Springs Springing

Scott Douglas Jacobsen
3 min readFeb 3, 2019

From several media sources and into the modern self-involvement and, in fact, collective action as well, we find a continual outgrowth of anonymous and nonymous activism with the intention of the development of rapid societal shifts based on obvious and known injustices, where, in normal circumstances, if the shift is not to something greatly better, then rapid changes may seem more dubious and uncertain as their inevitable negatives coinciding with the positives.

We come to a few questions about the nature of social media here. But we do not even need to ask questions in general inasmuch as look at the concrete specifics of the ongoing case here in the world with, for example, the recent Saudi woman, Rahaf al-Qunun, who sought asylum and earned it in Canada, which, unlike most cases, acquired more support than previously thought possible.

This has begun to spark another movement. It works off the 2006 Tarana Burke #MeToo campaign taken into the mainstream via Alyssa Milano in the Winter of 2017. This movement led to important shifts in social interactions and, more significantly, direct conversations about the nature of the treatment of women, often, by men, especially those in power.

Another shift to play on this, as per the al-Qunun reference, is from the prominent and respected ex-Muslim activist Maryam Namazie in coordination with Sadia Hameed. Both Namazie and Hameed work from the Council of Ex-Muslims of Britain. In a recent set of activist reportage, they spoke to the needs of several ex-Muslims.

Al-Qunun, in her case, was fleeing family abuse, as far as we know, and then she barricaded herself in a Thailand hotel room. Not only her family but also the Saudi authorities worked to return al-Qunun to her homeland. But as an ex-Muslim, the consequences could be severe.

Now, the reportage, often, notes the commonality of the narrative of al-Qunun. With these stories as plentiful and problematic, we can see reason for the emphasis on the safe communications platforms, i.e., those with the possibility of an anonymous “coming out” of sorts. These #MeToo hashtags have been important for the health and wellness of women.

But also, there is an important note about the ways in which the adaptation can help those in need, including #SaveBasma and others.

Namazie and Hameed state:

Unfortunately, Rahaf’s plight is a reality for countless ex-Muslims, atheists, women and LGBT fleeing Sharia or “honour”-related violence condoned by Islamic states and movements. In more than ten countries, being ex-Muslim, atheist, or LGBT are even punishable by death. In these countries, being a free woman is a crime. Despite these harsh realities, countless asylum seekers in Britain and the west as well as refugee claimants in places like Turkey continue to be detained, refused protection despite evidence of persecution, mistreated and deported.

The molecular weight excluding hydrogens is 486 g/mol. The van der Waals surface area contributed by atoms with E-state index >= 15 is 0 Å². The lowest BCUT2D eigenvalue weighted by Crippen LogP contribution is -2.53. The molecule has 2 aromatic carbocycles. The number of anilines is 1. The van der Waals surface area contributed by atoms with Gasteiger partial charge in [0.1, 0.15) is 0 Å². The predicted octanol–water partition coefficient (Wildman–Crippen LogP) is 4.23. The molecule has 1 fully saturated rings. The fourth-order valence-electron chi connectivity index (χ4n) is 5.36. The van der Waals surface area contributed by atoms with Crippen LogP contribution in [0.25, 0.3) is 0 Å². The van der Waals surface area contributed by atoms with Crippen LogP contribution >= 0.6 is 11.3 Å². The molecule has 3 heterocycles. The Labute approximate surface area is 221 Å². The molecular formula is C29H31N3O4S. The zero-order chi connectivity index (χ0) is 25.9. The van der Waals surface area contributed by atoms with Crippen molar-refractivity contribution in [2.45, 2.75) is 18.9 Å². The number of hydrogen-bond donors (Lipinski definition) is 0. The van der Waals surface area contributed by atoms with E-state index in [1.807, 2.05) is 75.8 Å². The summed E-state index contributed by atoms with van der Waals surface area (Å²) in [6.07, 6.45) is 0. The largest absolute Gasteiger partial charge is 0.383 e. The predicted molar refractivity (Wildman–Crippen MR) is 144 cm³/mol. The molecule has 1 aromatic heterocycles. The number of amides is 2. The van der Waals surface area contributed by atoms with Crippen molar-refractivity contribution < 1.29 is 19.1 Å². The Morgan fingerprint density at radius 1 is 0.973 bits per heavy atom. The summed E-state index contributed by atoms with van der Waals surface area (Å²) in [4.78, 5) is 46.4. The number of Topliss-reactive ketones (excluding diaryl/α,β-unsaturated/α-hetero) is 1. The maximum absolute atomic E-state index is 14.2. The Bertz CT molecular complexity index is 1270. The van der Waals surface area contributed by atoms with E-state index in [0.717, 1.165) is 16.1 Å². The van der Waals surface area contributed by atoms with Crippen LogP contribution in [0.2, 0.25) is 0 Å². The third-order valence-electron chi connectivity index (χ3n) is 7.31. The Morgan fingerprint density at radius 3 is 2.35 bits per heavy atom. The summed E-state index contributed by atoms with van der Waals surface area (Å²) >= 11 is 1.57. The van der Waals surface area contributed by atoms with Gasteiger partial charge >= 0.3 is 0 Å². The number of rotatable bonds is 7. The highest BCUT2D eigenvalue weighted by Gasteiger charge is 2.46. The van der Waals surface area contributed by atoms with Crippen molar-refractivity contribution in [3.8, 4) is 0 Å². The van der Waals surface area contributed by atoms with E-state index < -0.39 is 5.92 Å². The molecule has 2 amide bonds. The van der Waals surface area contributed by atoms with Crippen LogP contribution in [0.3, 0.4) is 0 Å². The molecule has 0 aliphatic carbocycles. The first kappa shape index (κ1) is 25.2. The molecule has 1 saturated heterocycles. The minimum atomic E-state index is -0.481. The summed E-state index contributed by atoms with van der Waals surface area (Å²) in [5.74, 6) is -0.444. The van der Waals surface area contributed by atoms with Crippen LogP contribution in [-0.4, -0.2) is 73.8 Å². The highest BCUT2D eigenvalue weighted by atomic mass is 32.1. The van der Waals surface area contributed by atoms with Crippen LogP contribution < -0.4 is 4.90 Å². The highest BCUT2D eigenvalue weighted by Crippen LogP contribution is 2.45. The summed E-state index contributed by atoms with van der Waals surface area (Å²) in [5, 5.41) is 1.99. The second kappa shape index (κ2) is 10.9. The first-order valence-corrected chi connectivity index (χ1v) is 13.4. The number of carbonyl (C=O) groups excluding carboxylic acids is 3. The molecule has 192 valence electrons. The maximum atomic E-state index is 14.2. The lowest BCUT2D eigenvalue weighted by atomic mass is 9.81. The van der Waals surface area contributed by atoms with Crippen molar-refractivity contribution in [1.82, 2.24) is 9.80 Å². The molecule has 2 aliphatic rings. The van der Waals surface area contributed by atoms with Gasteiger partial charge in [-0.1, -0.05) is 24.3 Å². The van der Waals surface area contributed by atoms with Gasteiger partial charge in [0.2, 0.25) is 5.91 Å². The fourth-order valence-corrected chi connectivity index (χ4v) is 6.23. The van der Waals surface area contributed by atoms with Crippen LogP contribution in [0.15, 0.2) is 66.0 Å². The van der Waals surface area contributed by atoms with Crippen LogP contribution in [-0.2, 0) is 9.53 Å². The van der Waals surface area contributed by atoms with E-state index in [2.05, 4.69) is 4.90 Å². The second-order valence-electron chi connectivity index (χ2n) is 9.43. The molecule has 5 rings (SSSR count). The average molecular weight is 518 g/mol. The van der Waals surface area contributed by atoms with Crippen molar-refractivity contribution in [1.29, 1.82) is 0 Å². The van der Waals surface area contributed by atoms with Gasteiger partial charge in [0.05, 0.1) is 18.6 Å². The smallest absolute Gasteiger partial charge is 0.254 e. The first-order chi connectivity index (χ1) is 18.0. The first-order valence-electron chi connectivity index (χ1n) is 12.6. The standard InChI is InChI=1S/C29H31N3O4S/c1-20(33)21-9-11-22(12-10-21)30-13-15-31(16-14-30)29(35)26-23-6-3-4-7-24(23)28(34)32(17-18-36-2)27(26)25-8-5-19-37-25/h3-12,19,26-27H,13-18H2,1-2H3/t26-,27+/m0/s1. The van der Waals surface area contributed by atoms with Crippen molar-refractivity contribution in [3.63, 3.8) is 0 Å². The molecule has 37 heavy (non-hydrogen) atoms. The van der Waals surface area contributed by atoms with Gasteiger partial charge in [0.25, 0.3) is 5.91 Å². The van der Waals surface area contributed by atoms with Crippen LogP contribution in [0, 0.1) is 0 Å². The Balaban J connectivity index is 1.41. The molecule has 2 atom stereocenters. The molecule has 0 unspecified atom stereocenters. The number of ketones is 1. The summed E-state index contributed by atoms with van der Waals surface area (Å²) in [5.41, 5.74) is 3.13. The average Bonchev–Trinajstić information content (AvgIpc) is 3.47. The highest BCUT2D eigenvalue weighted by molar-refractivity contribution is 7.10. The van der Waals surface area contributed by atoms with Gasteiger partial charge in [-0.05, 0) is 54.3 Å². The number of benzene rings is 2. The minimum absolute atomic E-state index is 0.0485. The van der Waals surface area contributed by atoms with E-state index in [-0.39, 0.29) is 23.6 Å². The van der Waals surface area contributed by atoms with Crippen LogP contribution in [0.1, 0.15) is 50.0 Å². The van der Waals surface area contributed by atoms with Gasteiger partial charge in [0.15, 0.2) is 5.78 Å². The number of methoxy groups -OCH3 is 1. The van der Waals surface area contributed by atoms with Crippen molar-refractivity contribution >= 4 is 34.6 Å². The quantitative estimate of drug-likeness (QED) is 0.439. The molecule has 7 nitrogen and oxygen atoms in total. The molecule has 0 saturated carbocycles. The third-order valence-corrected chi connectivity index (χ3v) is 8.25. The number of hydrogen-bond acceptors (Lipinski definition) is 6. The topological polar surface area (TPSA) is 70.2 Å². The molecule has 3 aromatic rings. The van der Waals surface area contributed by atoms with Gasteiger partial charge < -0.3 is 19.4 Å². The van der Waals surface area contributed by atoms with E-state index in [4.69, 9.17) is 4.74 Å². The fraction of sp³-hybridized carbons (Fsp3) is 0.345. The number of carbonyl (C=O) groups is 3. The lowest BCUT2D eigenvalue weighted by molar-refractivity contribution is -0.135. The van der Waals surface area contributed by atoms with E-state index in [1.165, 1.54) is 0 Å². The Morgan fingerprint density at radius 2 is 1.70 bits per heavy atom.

They are important women voices, or simply voices, in the work of providing protection for ex-Muslims, which remains about the respect to freedom of belief, freedom of religion, and freedom of conscience implying a “from” in place of the “of” here. If this happens in non-religious households in children who want to become religious, this becomes the same rights-based principle of thinking; it is not about atheism or religion, or any other ideological stance about the nature of the world and the human beings’ relation to it.

It is about the fundamental right to choose one’s path in life in the best interests of the person as defined by the person, akin to respect for the rights and traditions of the world’s Indigenous populations all over the world. The hashtags raise awareness, working from the bottom up or via grassroots, provide the option for relative anonymity, give a platform for mass social action through consciousness raising into practice, and can be enough to put pressure on international agencies for the safety prominent cases. This raises the overall profile of not simply the individual but the person who the collectives who are having their rights threatened or even violated via family, tradition, or the state.

Some other cases mentioned in the report are Marwa Mastouri, Shawon Syed Isteak Hossain, Mohamed Aly, Aftab Ahmed, Fasahat Hasan Rizvi, Basma, Arsalan Nejati, Iman Soleymani Amiri, Amir and Mina Kalateh, and others. These are the voices behind the #RefugeeToo campaign following in the successes of the #MeToo campaign, which can put pressure on governments and the UNHCR to put pressure on governments in more dire and trying circumstances than most of us experience. Not only for them, but those who come after them.



Scott Douglas Jacobsen

Scott Douglas Jacobsen is the Founder of In-Sight Publishing. Jacobsen supports science and human rights. Website: www.in-sightpublishing.com